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The IoT device management trend

One of the biggest changes being wrought by the Internet of Things is the way it is changing the OEM business model. The rise of more device management offerings is poised to speed up this change.

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Having covered the Industrial Internet of Things (IIoT) concept since it first began appearing several years ago, it’s been intriguing to observe the rise of different trend lines as industry interest becomes more directed and technology suppliers respond. Early on, the biggest trends revolved around the deployment of greater numbers of sensors to gather more data. Then came the increasing focus on data collection and analysis. More recently, the biggest trend lines have focused on edge computing and its role in IIoT versus cloud computing or in hybrid data aggregation/analysis deployments. And don't forget the data communication trends such as OPC UA, MQTT and AQMP.

Though the technologies and applications around these trends continue to develop as industry begins deploying increasing numbers of IoT projects, I have begun to see another new trend line emerging. This one is focused on device management.

At the 2017 IoT Solutions World Congress in Barcelona this fall, I had meetings with two different companies, both of which were promoting the importance of device management to IIoT. Both companies were also quick to point out that the trend has the potential to have the biggest effect on OEMs, in particular.

My first meeting was with Wind River about the recent update to its Helix Device Cloud for a variety of device management approaches (read more about the Helix Device Cloud update here). The other meeting was with Jeff Benck, president and CEO, and Shahram Mehraban, vice president of marketing, of Lantronix. At the IoT Solutions World Congress event, Lantronix announced the availability of its Mach10 Global Device Manager.

This is “our first IoT management software product offering,” Benck said. “With Global Device Manager, OEMs and systems integrators now have the ability to quickly deliver robust and secure web-scale device management for their IoT devices.”

Based on Lantronix’s Mach10 IoT platform, Global Device Manager enables OEMs and system integrators to remotely monitor and manage their installed base of devices. Mehraban said integration with Mach10 Global Device Manager is done through REST API calls, “eliminating the need for learning additional programming languages or any porting.” He noted this means that running maintenance operations—from custom configurations to firmware updates to equipment resets and reboots—can be done with a few mouse clicks; “whether it’s one machine in a remote building or thousands of machines distributed across the globe.”

Read more about REST APIs.

Benck added that the Mach 10 Global Device Manager allows OEMs and systems integrators to create custom portals that provide secure multi-user and role-based access while keeping customers’ devices, applications and data separate, secure and private. He also pointed out that Lantronix hosts a cloud system for Mach10 Global Device Manager data storage, but that this storage can also be deployed on premise, based on the OEM or end user’s preference.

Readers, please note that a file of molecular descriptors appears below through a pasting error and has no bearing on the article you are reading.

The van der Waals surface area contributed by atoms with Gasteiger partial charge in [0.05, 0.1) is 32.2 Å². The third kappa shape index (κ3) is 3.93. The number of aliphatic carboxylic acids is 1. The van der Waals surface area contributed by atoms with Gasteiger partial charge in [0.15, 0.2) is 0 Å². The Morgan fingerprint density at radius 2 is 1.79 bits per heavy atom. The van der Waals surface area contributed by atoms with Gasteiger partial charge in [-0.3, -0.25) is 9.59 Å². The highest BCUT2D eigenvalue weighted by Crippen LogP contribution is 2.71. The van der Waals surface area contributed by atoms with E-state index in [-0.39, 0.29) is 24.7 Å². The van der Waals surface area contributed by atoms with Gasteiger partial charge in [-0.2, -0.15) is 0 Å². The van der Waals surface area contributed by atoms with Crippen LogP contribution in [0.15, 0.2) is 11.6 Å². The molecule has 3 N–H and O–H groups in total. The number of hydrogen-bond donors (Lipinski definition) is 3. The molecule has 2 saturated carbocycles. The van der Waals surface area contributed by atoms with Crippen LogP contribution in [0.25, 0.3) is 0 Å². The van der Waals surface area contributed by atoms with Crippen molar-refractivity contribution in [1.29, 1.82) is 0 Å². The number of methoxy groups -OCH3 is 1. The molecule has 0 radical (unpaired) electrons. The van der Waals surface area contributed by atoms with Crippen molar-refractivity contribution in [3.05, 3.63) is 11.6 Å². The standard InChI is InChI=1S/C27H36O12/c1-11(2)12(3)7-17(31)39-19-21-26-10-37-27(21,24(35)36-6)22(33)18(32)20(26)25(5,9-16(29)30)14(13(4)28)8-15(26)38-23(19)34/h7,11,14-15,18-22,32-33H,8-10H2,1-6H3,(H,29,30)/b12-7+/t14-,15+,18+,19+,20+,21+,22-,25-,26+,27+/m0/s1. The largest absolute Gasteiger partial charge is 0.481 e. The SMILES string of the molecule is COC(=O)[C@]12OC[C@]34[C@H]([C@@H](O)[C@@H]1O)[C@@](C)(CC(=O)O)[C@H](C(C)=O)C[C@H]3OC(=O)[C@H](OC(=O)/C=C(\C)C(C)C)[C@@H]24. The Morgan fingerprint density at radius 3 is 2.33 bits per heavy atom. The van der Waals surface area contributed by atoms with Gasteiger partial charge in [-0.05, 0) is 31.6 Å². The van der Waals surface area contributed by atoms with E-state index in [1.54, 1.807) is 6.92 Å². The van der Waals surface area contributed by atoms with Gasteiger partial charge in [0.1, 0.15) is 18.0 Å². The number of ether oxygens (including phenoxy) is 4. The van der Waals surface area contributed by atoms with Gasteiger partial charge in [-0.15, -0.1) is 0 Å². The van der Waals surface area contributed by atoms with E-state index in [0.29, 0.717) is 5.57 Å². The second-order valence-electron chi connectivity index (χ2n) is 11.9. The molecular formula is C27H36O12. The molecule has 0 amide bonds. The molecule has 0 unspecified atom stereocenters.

“Our history has always been in the machine-to-machine hardware segment for OEMs,” said Benck. “But about 18 months ago, we began to see that it’s not just about getting machines connected; we saw a bigger role in the IoT solutions space for software that would allow OEMs to deliver management capabilities to their connected equipment in the field. That’s what led to the Mach10 Global Device Manager.”

Mehraban stressed that Lantronix is targeting OEMs, not end users with this release. “OEMs and end users have different requirements around IoT,” he said. “You have to think about OEMs’ customers and the OEM as a service organization. Mach10’s ability to create different portals—for example a portal for OEMs to monitor and service their equipment, as well as a limited portal for the OEMs customers—means that service access can be targeted for an OEM’s specific use cases.”

As an example of how the Mach10 Global Device Manager is already being deployed, Beck referenced an irrigation equipment OEM that supplies municipal parks and buildings. “This OEM places metal boxes with controllers on site to control irrigation equipment. To update those controllers in the field, the OEM used to send maintenance out with USBs before using the Mach10 Global Device Manager. This was necessary even in cases where they had remote connectivity to the equipment. Lacking device management software capabilities meant that processes such as software or firmware upgrades required direct interaction with the controllers. Now, with the Global Device Manager, they can verify the system’s status, what firmware level is running, what software in the box, and update it all as needed.”

“OEMs tend be good at working with hardware,” Mehraban said, “but they don’t always have the application development skills needed for IoT solutions deployment. That’s why we’re working closely with system integrators to help OEMs with that aspect of IoT.”

Both Benck and Mehraban agreed that IIoT is changing the OEM business. “We see more and more OEMs looking to add apps for value added services,” said Benck. “IoT is changing ideas about the OEM business model. They have to become more strategic.”

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